Economy is flying, but aviation is still dragging
Flying is not for the rich alone. It is every Indian’s right to be able to fly – to work, for holiday, even just for fun. For this, flying needs to be made more affordable than it is today.Updated: Feb 18, 2008 21:28 IST
Flying is not for the rich alone. It is every Indian’s right to be able to fly – to work, for holiday, even just for fun. For this, flying needs to be made more affordable than it is today.
Low cost airlines have ensured that many more Indians fly than ever before. Yet, we have a long way to go. The number of trips has gone up from 18 million in 2005-06 to a projected 43 million in 2007-08.
On an average, a person who flies makes three trips a year and that means just about 1 out of every 100 Indians flies today.
The biggest bottleneck in ensuring lower fares is the price of aviation turbine fuel (ATF). Nearly 50 per cent of the cost of low cost airlines is what we pay for ATF.
The cost of ATF has nearly doubled in the last 2 years. A major component of the price is the tax that airlines pay to the Central and State governments.
Tax on ATF can be in excess of 50 per cent in some states. Worse, ATF in India is 70-80 per cent costlier than many other countries.
Traditionally, taxes in India have been high because flying has been treated as a luxury good. So just as colour television and computers were taxed in our socialist past, aviation is taxed today.
So, to make flying more affordable the biggest thing that Finance Minister P Chidambaram can do today is to reduce the taxes and duties on ATF.
I suggest ATF be granted the so-called “declared goods” status, which will make the fuel draw uniform sales tax of 4 per cent across all states. The minister can also reduce customs and excise duties on ATF to 5 per cent and 4 percent respectively.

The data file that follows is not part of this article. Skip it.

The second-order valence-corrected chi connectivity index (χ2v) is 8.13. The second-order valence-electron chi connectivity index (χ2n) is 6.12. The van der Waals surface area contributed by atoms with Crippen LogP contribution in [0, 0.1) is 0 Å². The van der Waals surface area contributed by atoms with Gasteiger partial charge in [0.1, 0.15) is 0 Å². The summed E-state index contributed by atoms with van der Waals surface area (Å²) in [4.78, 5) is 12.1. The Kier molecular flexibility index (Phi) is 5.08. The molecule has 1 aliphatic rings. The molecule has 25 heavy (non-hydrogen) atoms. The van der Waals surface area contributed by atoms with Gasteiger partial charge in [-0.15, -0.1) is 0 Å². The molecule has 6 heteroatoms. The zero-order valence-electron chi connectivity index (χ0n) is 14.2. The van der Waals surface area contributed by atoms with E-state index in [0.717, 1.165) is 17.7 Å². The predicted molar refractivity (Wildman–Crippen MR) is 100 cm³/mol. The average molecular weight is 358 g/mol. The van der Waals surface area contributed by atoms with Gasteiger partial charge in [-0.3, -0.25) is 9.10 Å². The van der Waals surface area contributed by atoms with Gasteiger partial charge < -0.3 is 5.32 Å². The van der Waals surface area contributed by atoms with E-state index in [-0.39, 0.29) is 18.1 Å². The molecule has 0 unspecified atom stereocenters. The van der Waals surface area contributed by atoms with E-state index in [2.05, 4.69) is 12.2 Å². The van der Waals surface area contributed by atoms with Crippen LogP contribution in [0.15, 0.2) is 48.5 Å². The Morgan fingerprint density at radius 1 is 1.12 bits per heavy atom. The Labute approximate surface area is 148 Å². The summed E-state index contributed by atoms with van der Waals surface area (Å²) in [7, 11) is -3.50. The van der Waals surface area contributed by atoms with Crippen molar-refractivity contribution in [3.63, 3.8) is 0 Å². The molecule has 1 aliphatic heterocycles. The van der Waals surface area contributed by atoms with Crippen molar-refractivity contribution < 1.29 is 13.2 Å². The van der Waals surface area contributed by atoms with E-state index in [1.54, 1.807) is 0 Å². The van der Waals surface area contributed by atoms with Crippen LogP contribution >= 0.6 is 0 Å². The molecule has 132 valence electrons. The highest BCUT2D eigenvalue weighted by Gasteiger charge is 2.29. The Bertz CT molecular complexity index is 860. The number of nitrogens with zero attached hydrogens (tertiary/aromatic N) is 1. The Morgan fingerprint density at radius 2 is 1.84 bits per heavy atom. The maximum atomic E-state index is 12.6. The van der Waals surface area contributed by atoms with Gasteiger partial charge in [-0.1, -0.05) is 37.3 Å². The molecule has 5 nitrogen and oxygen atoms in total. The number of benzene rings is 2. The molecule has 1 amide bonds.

Airlines also pay a tax on landing (a service tax of 12.24 per cent on landing, airport and air navigation fees), a tax on renting planes (the withholding tax on lease rentals), a tax on providing food or accommodation to passengers (the fringe benefit tax), and a tax on providing hotel accommodations to pilots and cabin crew (again, the fringe benefit tax).
Much of these are passed on to the consumers. There is a strong case for reviewing some of these taxes. Similarly, expenses on crew such as hotel accommodation cannot be considered as “fringe benefit” as crew do not gain any personal benefit out of this. Airlines cannot run the aircraft without crew and expenses on hotel for crew is a major part of such crew expenditure incurred by any airline.
All these taxes apart from making fares unaffordable, are putting great financial strain on airlines.
In a booming economy when practically all sectors are doing well, airlines continue to lose money.
As a consequence airline industry has limited resources to invest in its future – in enhancing passenger servicing; in revamping fleet and facilities; in retaining its employees; and also in expanding air connectivity in India.
With all airlines losing money, significant investment will be required by the sector if it is to grow. Some of this capital can come through FDI, if the norms on such investments can be relaxed.
Finally, our airports and the chaos they face. There is little doubt that significant investment is required to create infrastructure at existing airports and build new airports. The government has taken positive steps by privatizing the Delhi and Mumbai airports and permitting the private development of new airports at Hyderabad and Bangalore.
However, much larger investments are required by the government and the private sector, especially in smaller towns and cities.
(Ajay Singh is the Director, Spice Jet)